One of the most overlooked aspects of design is how to effectively present designs to clients. At the end of the day, there are lots of aspects of design that are subjective and as a designer it is your job to sell your designs in a way that inspires confidence and trust.
Making presentations to clients is a skill that all designers struggle with. In this post I am going to share some tried and true strategies for making great presentations, as well as things to avoid.
Before the Presentation
Confirm Meeting Details & Set Objectives
Before you do anything else it is important that you confirm all of the meeting details with your client. When and where will you be meeting? What objective are you trying to accomplish in this meeting? Once you have answered these questions, be professional; show up on time and be prepared.
Design Your Presentation
If you are an introvert like me, client presentations can be stressful. So the greatest gift that you can give yourself is a well-designed presentation that helps to steer the conversation in a productive direction. When creating your presentation, limit each slide to one design/idea. This ensures that everyone in the meeting will stay on topic and not be distracted by other competing designs. Include mockups to help your client visualize your designs as they will exist in real life. This could include placing a logo design onto images of tote bags or coffee mugs, or showing it on a webpage. Be sure to keep the mockups relevant to your clients industry. Last, but not least, triple check your spelling and make sure that your images are sharp and in focus.
Practice, Practice, Practice
Once you have designed your presentation materials, practice what you will say for each slide. Be prepared to explain all of your design decisions in terms of how they accomplish your clients goals. Make these design conversations about the objective, not the subjective! Finally, anticipate the questions that your client may ask but don't be afraid to say “I don’t know” or “I’ll have to check on that”.
During the Presentation
Nothing will alienate your client faster than using jargon when you explain your design decisions. Your client is not a design expert, that is why they hired you. But do you know what your client is an expert at? Their business. Frame your presentation around how your designs will improve their business. Now instead of feeling overwhelmed and confused, your client will be engaged and excited about the work that you are doing for them.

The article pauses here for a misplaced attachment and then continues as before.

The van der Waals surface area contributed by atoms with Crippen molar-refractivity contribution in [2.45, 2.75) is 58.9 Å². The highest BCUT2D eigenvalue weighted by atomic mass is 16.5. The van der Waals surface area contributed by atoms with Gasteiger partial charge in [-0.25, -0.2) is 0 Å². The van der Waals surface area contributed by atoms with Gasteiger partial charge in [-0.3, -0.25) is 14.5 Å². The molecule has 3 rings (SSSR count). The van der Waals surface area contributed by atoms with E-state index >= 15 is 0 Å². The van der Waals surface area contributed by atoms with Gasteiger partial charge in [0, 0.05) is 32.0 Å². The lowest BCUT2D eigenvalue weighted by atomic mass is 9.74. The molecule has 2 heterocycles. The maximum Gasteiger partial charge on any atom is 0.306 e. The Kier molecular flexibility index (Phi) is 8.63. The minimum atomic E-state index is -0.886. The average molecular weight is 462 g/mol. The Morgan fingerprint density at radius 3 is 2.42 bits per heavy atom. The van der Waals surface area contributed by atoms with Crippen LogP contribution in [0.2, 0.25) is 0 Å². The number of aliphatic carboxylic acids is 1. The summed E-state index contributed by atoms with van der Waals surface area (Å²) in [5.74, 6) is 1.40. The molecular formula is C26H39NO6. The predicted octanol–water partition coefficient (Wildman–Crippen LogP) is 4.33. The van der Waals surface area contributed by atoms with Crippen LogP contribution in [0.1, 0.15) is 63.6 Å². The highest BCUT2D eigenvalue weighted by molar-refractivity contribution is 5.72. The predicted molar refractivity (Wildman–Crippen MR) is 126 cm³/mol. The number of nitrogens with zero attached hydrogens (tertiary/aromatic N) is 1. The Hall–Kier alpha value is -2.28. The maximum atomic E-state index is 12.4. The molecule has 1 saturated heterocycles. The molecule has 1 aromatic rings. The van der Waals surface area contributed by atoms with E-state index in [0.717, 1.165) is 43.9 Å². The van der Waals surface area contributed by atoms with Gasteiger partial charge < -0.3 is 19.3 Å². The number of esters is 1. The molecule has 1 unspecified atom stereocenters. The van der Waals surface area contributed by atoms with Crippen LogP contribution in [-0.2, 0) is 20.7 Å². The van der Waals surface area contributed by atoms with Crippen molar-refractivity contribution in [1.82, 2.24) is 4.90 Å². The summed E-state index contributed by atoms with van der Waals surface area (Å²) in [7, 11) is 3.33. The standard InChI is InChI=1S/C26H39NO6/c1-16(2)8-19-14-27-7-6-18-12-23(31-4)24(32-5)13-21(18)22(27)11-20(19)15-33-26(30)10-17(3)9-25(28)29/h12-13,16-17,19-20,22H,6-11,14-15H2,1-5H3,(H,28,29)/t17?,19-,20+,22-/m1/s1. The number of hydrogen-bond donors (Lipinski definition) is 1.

Ask Leading Questions
Do not EVER ask “What do you think?” or, worse yet, “Do you like it?" These questions lead nowhere and will not achieve your objectives. Instead, ask leading questions such as: “Does this reflect your brand?” “Does this appeal to your target audience?” “Does this solve the problems that we outlined in the Creative Brief?” etc. These questions will give you the targeted feedback that you need for your design process. You are the professional here, you are not desperate for validation.
If you can, have someone take notes for you. Otherwise consider recording the meeting (with your clients approval, obviously) or take notes discreetly. Don’t rely on your memory alone, because you will forget things.
After the Presentation
Thank everyone who was involved
As designers getting feedback from our clients is essential to our process, and it often means that our clients are taking time from their day to be involved. Thank them for their time and for their feedback.
Send A Summary of what was discussed
On the same day as the presentation, send a summary of what was discussed to everyone who attended. This ensures that everyone is on the same page and that there is a clear record of what was discussed.
Let it simmer
Don’t push your client to make decisions immediately after presenting designs to them. Allow time for everything to sink in and for any remaining questions to be addressed.
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By following all of these steps before, during, and after your client presentations you will come away from each meeting with exactly the kind of feedback you need and a clear understanding of what to do next…and your clients will come away with a renewed confidence in your abilities.
If you want to read more about client presentations I recommend:
Anything by Mike Monteiro of Mule Design Studio. He has literally written the book on client services. This is a great article of his about how designers mess up client presentations. Jamie Starcevich of Spruce Rd. also frequently writes about the client process.